Monthly Archives: June 2021

Birds do it, Bees do it…

I was thrilled she asked to run to the bathroom, being newly potty trained and in the middle of playing with toys at my house she doesn’t see at her own. Mostly she chooses cars, well, always cars.  No dolls.  Just cars.  If you hand her a doll or a stuffed animal, she drives it across the windowsill as though it has wheels making a “vroom vroom” sound.  Our little Danica Patrick.

Still clutching a firetruck, she hopped onto the toilet as only a two-and-a-half-year-old can. When she finished, thinking she would ask me to flush, she leaned forward with the cutest nearly imperceptible lisp you have ever heard and said, “How do you like my dress? ” I swear.  Those words.  Her mother is a stylist, but I have to think it was me being her fashionista Yaya, she just had to share.  I had admired it all day.  The pinkness of the flounce.  The ink black print against the pale cotton but I had not thought about what the tiny creatures were until she asked.  I tidied the skirt a bit and said,”I love it!  Are those squid?  Octopus?”  She looked befuddled.

About that time,  her 6′ 5″ dad walked in, lifted her off the toilet seat like a papa bear grabbing its cub with one paw, and said matter of factly, “Jellyfish, Yaya.  Can’t you see? The tentacles?”  Gathering up her blonde curls and retwisting her scrunchy onto her whimsical little ponytail he scurried her back to the family room with a “play ball” pat on her bottom. Tucked behind a chair in a corner, her brother had hoarded all the cars in the three-minute span she had taken for her potty break. And who wouldn’t?  Who wants to give up their first born status to a sister who not only is the first granddaughter but prefers his cars to dolls and ballet lessons?

Oh, this new world of basketball dads that do scrunchies and moms that pitch baseballs. And children that pick toys and sports they love, not ones we program them for. Gotta love it.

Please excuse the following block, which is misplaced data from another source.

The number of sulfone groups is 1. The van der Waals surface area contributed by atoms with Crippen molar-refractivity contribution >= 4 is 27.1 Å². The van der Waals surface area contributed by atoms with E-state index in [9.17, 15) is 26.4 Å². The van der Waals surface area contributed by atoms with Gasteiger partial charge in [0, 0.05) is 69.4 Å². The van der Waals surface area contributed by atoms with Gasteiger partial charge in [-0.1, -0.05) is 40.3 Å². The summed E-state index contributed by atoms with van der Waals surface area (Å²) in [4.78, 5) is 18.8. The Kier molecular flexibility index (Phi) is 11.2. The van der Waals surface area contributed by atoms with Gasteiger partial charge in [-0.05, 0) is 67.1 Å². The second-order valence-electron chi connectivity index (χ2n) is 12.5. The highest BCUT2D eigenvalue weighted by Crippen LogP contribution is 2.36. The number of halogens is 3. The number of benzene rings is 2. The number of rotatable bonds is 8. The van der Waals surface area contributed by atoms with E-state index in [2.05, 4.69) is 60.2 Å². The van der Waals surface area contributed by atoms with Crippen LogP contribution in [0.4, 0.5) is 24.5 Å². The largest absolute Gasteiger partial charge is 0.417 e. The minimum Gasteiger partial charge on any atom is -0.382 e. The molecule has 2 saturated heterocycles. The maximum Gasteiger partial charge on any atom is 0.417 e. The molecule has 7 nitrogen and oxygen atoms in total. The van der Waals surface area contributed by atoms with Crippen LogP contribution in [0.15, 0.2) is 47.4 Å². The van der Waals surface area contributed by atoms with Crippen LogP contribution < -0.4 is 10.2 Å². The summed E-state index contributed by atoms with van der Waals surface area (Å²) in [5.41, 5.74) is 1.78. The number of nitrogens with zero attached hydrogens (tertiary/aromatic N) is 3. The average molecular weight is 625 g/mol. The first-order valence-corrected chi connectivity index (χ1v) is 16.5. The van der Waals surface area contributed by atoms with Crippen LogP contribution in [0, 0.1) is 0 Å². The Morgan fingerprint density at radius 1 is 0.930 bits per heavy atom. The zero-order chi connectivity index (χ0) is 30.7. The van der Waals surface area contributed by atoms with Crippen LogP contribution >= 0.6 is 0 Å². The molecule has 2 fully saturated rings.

I was out of town for nearly a month and in my absence a couple of robin pairs must have thought my home was an abandoned property because they built not one but two nests right outside my front and back door.  I mean at eye level and touchable.  Well, I think it is two couples unless one male lets these nest-bound ladies think he is on a business trip as he darts from front to back feeding them both and now their babies.

I say babies but in the last week I have become confused if it is the mom or one of the kids giving me the stink eye when I come in or out the doors.  Robins are so good at the one eye west death stare with their beady black eyes. These babies are now indistinguishable from their parents and I wonder if teenaged birds are “Gen Zs” now, too?  I mean, if you are big enough to fill the nest, get off your fat white speckled robin ass, stop the selfies, drop the phone and get on with it. Go from virtual to actual and get out in the world. Get an education or get a job digging worms or a degree in twig choices for nest building and move the hell on.  Make a contribution to your society. These parents are wearing themselves out feeding, guarding , swooping, squawking and keeping the danger at bay while this brood just sits there waiting for DoorDash to fly up with a fresh stack of mealworms or cicada meat.

Watching them I realize that nature has so much to teach us about life in general. And like the world we are raising our children, grandchildren and budding Gen Z’s in, birds in particular not only model admirable shared parenting skills but they are also gender neutral. Many birds raise their babies in same-sex partnerships. Barn owls, house sparrows, even chickens often prefer the company of a same-sex partner. Actually the chickens are easily understandable if you have ever spent any time watching a rooster strut around the barn.

Flamingos are also often in committed same-sex relationships that involve living together and raising their young together. One fifth of all swan couples are gay.  Scientists gave a female penguin couple an abandoned egg and they raised it to adulthood, all a blur of black and white bliss waddling into the sunset.

So to come full circle from my car-loving granddaughter and the shared household and child-rearing duties I watch all my children demonstrating in their marriages, I am impressed. As confusing and often confounding as this brave new world can appear to our generation, I think it is great progress.

Maybe, just maybe, they know more about the birds and the bees than we do.